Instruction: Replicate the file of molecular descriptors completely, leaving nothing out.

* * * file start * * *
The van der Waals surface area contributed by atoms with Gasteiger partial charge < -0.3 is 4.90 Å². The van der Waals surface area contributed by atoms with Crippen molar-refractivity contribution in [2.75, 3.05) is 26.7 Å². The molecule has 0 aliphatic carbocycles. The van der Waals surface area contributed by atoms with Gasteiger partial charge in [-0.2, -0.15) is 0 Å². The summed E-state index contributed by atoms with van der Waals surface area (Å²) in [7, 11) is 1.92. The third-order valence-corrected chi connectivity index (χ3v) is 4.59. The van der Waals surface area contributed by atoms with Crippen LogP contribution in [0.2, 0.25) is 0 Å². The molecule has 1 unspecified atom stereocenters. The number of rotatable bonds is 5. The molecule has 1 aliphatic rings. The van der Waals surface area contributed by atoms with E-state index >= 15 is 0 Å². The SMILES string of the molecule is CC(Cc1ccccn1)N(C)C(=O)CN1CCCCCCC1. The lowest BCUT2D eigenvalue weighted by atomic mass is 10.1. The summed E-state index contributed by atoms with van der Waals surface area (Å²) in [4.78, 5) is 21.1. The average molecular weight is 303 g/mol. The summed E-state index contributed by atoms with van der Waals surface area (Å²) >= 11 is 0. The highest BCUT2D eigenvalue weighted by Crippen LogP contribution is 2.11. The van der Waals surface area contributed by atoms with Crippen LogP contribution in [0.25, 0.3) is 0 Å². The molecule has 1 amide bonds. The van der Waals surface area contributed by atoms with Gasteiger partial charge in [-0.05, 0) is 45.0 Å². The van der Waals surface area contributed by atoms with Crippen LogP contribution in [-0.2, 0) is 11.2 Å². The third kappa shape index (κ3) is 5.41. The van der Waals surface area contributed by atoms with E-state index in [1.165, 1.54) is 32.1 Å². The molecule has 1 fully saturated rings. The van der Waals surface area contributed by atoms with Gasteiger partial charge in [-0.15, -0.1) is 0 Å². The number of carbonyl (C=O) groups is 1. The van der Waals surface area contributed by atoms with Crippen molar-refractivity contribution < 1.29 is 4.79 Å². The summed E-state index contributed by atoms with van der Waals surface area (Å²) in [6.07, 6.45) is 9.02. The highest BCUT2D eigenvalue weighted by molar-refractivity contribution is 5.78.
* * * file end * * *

The van der Waals surface area contributed by atoms with Gasteiger partial charge < -0.3 is 4.90 Å². The van der Waals surface area contributed by atoms with Crippen molar-refractivity contribution in [2.75, 3.05) is 26.7 Å². The molecule has 0 aliphatic carbocycles. The van der Waals surface area contributed by atoms with Gasteiger partial charge in [-0.2, -0.15) is 0 Å². The summed E-state index contributed by atoms with van der Waals surface area (Å²) in [7, 11) is 1.92. The third-order valence-corrected chi connectivity index (χ3v) is 4.59. The van der Waals surface area contributed by atoms with Crippen LogP contribution in [0.2, 0.25) is 0 Å². The molecule has 1 unspecified atom stereocenters. The number of rotatable bonds is 5. The molecule has 1 aliphatic rings. The van der Waals surface area contributed by atoms with E-state index >= 15 is 0 Å². The SMILES string of the molecule is CC(Cc1ccccn1)N(C)C(=O)CN1CCCCCCC1. The lowest BCUT2D eigenvalue weighted by atomic mass is 10.1. The summed E-state index contributed by atoms with van der Waals surface area (Å²) in [4.78, 5) is 21.1. The average molecular weight is 303 g/mol. The summed E-state index contributed by atoms with van der Waals surface area (Å²) >= 11 is 0. The highest BCUT2D eigenvalue weighted by Crippen LogP contribution is 2.11. The van der Waals surface area contributed by atoms with Crippen LogP contribution in [0.25, 0.3) is 0 Å². The molecule has 1 amide bonds. The van der Waals surface area contributed by atoms with Gasteiger partial charge in [-0.05, 0) is 45.0 Å². The van der Waals surface area contributed by atoms with Crippen LogP contribution in [-0.2, 0) is 11.2 Å². The third kappa shape index (κ3) is 5.41. The van der Waals surface area contributed by atoms with E-state index in [1.165, 1.54) is 32.1 Å². The molecule has 1 fully saturated rings. The van der Waals surface area contributed by atoms with Gasteiger partial charge in [-0.15, -0.1) is 0 Å². The number of carbonyl (C=O) groups is 1. The van der Waals surface area contributed by atoms with Crippen molar-refractivity contribution < 1.29 is 4.79 Å². The summed E-state index contributed by atoms with van der Waals surface area (Å²) in [6.07, 6.45) is 9.02. The highest BCUT2D eigenvalue weighted by molar-refractivity contribution is 5.78.